In the parable, a man (probably Jewish) is robbed and badly beaten while walking down the road. A priest and later, a Levite (the tribe that assisted the priestly work) noticed the man but crossed over the road and passed by on the other side. Finally, a Samaritan came by, bandaged the man’s wounds, took him to a nearby inn for care, and made provisions for paying any medical expenses. Jesus concludes with the question "Which of these three do you think was a neighbor to the man who was beaten and robbed?" The Jewish leader replied, "The one who had mercy on him." Jesus then told him to "Go and do likewise".
Parables, one of Jesus’ favorite methods of teaching, are brief fictional stories which illustrate a moral or ethical truth. One of the primary characteristics of a parable is that it utilized characters, objects, cultural situations, and experiences which were very familiar to the listening audience of that era. With that in mind, we thought it might be interesting to update the Parable of the Good Samaritan in a familiar modern day setting. We’ll arbitrarily select Dallas as the location, and a crowd of Southern Baptists as the audience, since they are both close to home.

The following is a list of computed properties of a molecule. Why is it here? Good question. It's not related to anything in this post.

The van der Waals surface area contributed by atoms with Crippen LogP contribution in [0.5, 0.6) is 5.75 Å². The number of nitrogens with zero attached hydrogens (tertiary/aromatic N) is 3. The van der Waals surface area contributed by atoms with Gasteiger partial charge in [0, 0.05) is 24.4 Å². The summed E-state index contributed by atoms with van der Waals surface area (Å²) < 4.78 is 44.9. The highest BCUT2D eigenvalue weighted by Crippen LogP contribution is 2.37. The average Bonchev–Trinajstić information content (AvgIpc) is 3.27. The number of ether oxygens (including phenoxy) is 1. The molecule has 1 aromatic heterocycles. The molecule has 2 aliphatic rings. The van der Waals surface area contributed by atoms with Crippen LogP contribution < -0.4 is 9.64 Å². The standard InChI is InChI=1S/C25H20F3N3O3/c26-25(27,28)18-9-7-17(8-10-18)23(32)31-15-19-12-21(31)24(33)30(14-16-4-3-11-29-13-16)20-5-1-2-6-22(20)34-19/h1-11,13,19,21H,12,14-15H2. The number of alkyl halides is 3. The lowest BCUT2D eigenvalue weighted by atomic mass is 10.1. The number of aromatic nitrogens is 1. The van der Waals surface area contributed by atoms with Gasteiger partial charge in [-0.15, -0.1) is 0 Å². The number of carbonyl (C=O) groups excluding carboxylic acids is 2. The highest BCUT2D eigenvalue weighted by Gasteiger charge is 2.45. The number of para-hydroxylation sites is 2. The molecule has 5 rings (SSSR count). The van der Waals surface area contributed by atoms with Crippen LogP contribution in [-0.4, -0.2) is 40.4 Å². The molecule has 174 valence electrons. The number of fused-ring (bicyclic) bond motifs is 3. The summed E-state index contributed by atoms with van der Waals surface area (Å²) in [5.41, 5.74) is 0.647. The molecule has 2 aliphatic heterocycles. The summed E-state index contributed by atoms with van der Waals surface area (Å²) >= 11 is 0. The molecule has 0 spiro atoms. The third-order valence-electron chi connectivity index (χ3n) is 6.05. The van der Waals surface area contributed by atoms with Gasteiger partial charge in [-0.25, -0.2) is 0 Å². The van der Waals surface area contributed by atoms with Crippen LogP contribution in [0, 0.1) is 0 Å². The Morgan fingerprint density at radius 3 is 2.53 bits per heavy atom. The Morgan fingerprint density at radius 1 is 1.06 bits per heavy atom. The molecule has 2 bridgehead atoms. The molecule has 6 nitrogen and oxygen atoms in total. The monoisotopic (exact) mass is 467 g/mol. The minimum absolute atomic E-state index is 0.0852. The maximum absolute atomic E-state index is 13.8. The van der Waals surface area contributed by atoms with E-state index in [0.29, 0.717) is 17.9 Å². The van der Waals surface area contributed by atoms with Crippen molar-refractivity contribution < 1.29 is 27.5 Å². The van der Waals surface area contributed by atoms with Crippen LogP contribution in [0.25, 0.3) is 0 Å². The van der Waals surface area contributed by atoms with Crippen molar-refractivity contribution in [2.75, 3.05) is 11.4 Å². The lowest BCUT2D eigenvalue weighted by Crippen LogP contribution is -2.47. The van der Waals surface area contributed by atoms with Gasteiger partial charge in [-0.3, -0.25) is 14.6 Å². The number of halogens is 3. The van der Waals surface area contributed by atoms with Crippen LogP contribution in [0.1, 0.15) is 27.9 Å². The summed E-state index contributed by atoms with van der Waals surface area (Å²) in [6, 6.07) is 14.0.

Read the entire Good Samaritan Parable as told to a group of Southern Baptists along with additional commentary.